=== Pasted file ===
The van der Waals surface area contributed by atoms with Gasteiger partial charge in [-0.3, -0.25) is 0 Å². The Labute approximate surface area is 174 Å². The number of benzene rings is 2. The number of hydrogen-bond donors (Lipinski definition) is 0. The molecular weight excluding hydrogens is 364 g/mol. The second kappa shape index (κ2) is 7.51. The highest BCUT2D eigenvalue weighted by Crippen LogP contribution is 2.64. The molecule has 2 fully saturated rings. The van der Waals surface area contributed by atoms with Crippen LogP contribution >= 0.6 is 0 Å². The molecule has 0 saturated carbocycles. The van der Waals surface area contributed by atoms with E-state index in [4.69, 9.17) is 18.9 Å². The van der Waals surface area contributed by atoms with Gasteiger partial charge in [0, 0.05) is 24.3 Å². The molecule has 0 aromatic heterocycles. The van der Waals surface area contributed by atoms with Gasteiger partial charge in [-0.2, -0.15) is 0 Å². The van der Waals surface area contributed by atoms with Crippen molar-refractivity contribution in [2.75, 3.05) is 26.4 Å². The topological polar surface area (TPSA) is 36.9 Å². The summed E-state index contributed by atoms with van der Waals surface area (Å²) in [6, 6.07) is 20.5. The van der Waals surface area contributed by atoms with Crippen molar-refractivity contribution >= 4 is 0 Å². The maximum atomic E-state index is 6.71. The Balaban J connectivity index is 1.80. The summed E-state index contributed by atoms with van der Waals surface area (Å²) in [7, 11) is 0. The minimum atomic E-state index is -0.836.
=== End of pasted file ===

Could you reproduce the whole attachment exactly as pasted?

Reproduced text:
The van der Waals surface area contributed by atoms with Gasteiger partial charge in [-0.3, -0.25) is 0 Å². The Labute approximate surface area is 174 Å². The number of benzene rings is 2. The number of hydrogen-bond donors (Lipinski definition) is 0. The molecular weight excluding hydrogens is 364 g/mol. The second kappa shape index (κ2) is 7.51. The highest BCUT2D eigenvalue weighted by Crippen LogP contribution is 2.64. The molecule has 2 fully saturated rings. The van der Waals surface area contributed by atoms with Crippen LogP contribution >= 0.6 is 0 Å². The molecule has 0 saturated carbocycles. The van der Waals surface area contributed by atoms with E-state index in [4.69, 9.17) is 18.9 Å². The van der Waals surface area contributed by atoms with Gasteiger partial charge in [0, 0.05) is 24.3 Å². The molecule has 0 aromatic heterocycles. The van der Waals surface area contributed by atoms with Gasteiger partial charge in [-0.2, -0.15) is 0 Å². The van der Waals surface area contributed by atoms with Crippen molar-refractivity contribution in [2.75, 3.05) is 26.4 Å². The topological polar surface area (TPSA) is 36.9 Å². The summed E-state index contributed by atoms with van der Waals surface area (Å²) in [6, 6.07) is 20.5. The van der Waals surface area contributed by atoms with Crippen molar-refractivity contribution >= 4 is 0 Å². The maximum atomic E-state index is 6.71. The Balaban J connectivity index is 1.80. The summed E-state index contributed by atoms with van der Waals surface area (Å²) in [7, 11) is 0. The minimum atomic E-state index is -0.836.